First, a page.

271909 Does Poly(ethylene glycol) Conjugation Protect Proteins From Conformational Change During Emulsion-Based Microsphere Encapsulation?

Tuesday, October 30, 2012: 1:30 PM
Pennsylvania West (Westin )
Adam L. Canady, Chemical Engineering, Carnegie Mellon University, Pittsburgh, PA, Todd M. Przybycien, Department of Chemical Engineering and Department of Biomedical Engineering, Carnegie Mellon University, Pittsburgh, PA and Robert D. Tilton, Carnegie Mellon University, Pittsburgh, PA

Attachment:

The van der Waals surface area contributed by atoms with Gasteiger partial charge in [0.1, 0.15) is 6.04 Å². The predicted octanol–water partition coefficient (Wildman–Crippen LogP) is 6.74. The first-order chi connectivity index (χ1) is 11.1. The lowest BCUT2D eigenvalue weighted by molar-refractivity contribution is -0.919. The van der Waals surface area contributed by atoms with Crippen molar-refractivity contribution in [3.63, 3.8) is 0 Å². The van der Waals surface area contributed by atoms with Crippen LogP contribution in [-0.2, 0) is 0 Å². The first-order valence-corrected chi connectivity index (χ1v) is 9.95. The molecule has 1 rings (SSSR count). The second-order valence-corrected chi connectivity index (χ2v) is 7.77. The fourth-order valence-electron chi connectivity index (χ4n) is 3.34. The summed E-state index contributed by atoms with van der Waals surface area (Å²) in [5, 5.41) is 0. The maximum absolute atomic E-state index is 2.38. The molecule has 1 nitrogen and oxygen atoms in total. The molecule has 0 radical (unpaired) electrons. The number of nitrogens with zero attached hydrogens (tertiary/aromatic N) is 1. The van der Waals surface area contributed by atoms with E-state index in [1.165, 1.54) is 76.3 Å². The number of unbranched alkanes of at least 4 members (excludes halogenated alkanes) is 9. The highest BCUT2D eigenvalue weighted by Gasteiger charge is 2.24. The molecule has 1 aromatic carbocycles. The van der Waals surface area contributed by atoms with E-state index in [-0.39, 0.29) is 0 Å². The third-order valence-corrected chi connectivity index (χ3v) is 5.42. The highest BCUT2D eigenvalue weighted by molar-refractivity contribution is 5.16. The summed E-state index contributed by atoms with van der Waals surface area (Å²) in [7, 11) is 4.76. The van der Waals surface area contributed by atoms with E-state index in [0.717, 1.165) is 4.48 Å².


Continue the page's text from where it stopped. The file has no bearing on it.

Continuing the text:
Due to their high activity and specificity, proteins are prime candidates for use as therapeutic drugs. Since proteins cannot be administered orally, alternative delivery strategies are required. The typical route is via injection, which leads to fluctuations in the concentration of drug in serum and often is associated with poor patient compliance. To improve efficacy in chronic therapies, protein drugs would benefit from sustained release delivery. One potential candidate would be a biodegradable poly(lactide-co-glycolide) (PLG) depot which often takes the form of subcutaneously injected microspheres.  Despite its benefits, this delivery method presents its own challenges, namely that proteins tend to adsorb to the interfaces generated during the formation of and release from microspheres.  Adsorption can be irreversible and result in protein denaturation, aggregation and, ultimately, bioactivity loss.  The covalent attachment of poly(ethylene glycol) (PEG) chains to the protein (“PEGylation”) has been shown to mitigate adsorption effects in addition to imbuing conjugates with several other useful benefits.  PEGylated proteins tend to better preserve bioactivity during sustained release and to experience more complete release from PLG microspheres. Prior research has shown that PEGylation significantly modulates protein adsorption isotherms, adsorption reversibility and surface-induced aggregation at the solid PLG/aqueous interface, which is relevant to the release from PLG depots.  The current work focuses on adsorption at the oil/water interface, which is relevant to possible protein damage during the emulsion-based microsphere formation process.  Understanding how PEGylation affects protein adsorption to the oil/water interface formed during microsphere preparation will facilitate improved formulations for PLG depot-based protein therapeutics.  To this end, two model proteins, ribonuclease A (RNase A) and apo-α-lactalbumin (ALA), were grafted with 20kDa PEG chains.  RNase A and ALA differ substantially in their thermodynamic stability and hydrophobicity. Circular dichroism and fluorescence spectroscopy were used to elucidate how PEGylation alters the conformational effects of protein exposure to the oil/water interface during emulsification. RNase A suffered little conformational alteration during oil/water interface exposure under emulsification conditions, while ALA experienced significant changes in tertiary structure.  PEGylation proved to have no protective effect against conformational change at the oil/water interface for either protein. Differences in emulsification-induced conformational change are being interpreted with the aid of ellipsometry measurements of the extent of adsorption and interfacial tension measurements for the oil/water interface, for both PEGylated and unmodified proteins.  The tentative conclusion is that the benefit of protein PEGylation in terms of enhanced bioactivity preservation and increased extent of release from PLG microspheres arises more from its effects on adsorption to the solid PLG/aqueous interface than to protection during microsphere encapsulation.

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